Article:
I guess I’d forgotten how awkward formal dances could be for a girl whose idea of dressing up was wearing a brand name T-shirt and some clean jeans. Later that evening, Alexander and I had barely entered the school gymnasium and my feet were already being murdered by those torture devices they called heels.
“How…much…further?” I winced through the pain.
Alexander gave me a weird look, the corners of his lips turning up slightly. He was laughing at me. Laughing at a girl who was suffering from unimaginable pain! I knew I should’ve never agreed to go anywhere with him.
“Relax,” the insensitive wart said easily. “You’ve only walked, what, twenty feet from the car door to here?”
I scowled. “You try walking twenty feet in these heels, and then we’ll talk.”
“I would save that sass for the dancing if I were you.”
Now it was my turn to give Alexander the odd look. “Did you just say…‘sass’?”
Before he could say anything, a crowd of familiar people enveloped us. I nearly made a run for it (which would have definitely ruined my feet) when I caught sight of Margaret and Patty in the crowd. I was not in the mood to listen to their mindless chatter again.
Unfortunately, two pairs of hands were pulling me back before I could so much as step in the direction of the punch table.
“Who—?” I spluttered.
It was Amelia and Louisa, dressed in light blue and dark purple dresses, respectively. “Spill!” the two of them demanded in unison.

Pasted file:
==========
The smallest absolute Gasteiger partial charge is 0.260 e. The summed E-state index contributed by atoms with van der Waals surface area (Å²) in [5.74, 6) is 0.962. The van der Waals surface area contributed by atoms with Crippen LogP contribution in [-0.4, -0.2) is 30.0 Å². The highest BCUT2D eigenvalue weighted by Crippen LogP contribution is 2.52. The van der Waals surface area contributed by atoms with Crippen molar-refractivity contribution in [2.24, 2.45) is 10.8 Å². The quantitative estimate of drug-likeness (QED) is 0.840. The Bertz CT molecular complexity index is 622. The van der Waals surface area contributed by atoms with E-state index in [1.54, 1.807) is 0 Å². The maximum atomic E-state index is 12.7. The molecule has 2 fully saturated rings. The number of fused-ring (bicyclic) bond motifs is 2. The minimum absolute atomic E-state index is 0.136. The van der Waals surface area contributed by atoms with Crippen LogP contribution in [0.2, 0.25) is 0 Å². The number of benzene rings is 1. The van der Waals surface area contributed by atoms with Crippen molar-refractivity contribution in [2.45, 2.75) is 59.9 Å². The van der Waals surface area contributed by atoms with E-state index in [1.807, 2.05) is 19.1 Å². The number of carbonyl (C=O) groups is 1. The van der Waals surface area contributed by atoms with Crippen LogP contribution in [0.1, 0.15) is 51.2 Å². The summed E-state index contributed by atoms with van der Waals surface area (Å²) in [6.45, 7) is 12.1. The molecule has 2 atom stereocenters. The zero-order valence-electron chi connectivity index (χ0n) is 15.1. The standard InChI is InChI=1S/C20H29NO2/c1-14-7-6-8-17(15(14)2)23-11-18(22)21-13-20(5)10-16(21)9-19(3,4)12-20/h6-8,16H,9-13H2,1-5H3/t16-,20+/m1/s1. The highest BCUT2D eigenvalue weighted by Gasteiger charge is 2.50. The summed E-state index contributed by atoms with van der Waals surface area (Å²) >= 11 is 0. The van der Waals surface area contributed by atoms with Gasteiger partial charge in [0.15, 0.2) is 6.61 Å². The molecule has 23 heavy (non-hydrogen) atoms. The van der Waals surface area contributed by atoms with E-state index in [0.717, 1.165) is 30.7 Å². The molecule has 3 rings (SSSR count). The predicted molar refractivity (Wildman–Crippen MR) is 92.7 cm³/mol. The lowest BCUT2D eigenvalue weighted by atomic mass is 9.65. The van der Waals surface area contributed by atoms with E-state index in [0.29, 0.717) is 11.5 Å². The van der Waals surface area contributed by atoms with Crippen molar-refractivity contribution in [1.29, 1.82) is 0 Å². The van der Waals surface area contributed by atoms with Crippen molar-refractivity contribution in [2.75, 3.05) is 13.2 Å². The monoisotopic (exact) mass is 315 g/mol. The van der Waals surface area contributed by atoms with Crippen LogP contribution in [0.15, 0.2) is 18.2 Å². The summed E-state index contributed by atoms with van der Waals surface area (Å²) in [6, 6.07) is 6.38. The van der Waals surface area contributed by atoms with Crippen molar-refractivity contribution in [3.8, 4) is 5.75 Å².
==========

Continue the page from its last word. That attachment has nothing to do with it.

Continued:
“Well, I was hoping to wait until the music at least started playing to do that, but—”
“No, not that kind of spill,” Amelia sighed impatiently, tugging at a loose curl that was framing her face. She gave me a knowing smile. “I mean, what’s happened so far with you-know-who?”
“Let’s see. The last I’d heard, Harry Potter had just vanquished him—”
“Nancy!” Louisa blurted out. “Stop with the nerdy references already. Are you going to make me beg?”
I rolled my eyes and shot a quick glance over at Alexander, who was busy talking to a few of his friends in the corner. “Well,” I said, “I don’t really know what there is to say. He came to my house, acted all polite to my parents, and then drove us here in his Honda Civic.”
“He has a Honda Civic?” Amelia giggled.
“Naturally,” Louisa said with a little smirk. She raised her eyebrows knowingly. “So you’re sure you’re not leaving anything out? Like a stripper cake, or a hot make-out session, or—”
“Alright, alright. You really are such a prude.”
“I prefer the term 'conservative'. Where’s your date, anyway?” I asked, scanning the crowd in the gymnasium.
Louisa’s grin faded. “Dunno. Brian's off with his friends somewhere, I think.”
“That’s why you don’t go for the popular guys,” Amelia said.
“Oh, because we should all be taking love advice from the girl who’s never been in a relationship,” Louisa fired back.
“As opposed to taking advice from the girl who's never been in a relationship longer than a week.”
“Guys,” I sighed, but it was too late. The two of them were now yelling at each other over the increasing volume of the music.
“Are you ready to rock, Franklin High School?” the D.J. shouted into his microphone.
YOU ARE READING
The Mathematics of Love ✔ChickLit
Nancy Pang doesn't have a clue what love is. All she knows is that it's not going to help her win the Junior Mathematics Tournament, or get her into Harvard, or do anything except disrupt her college-prep life. Love is also not the solution to her b...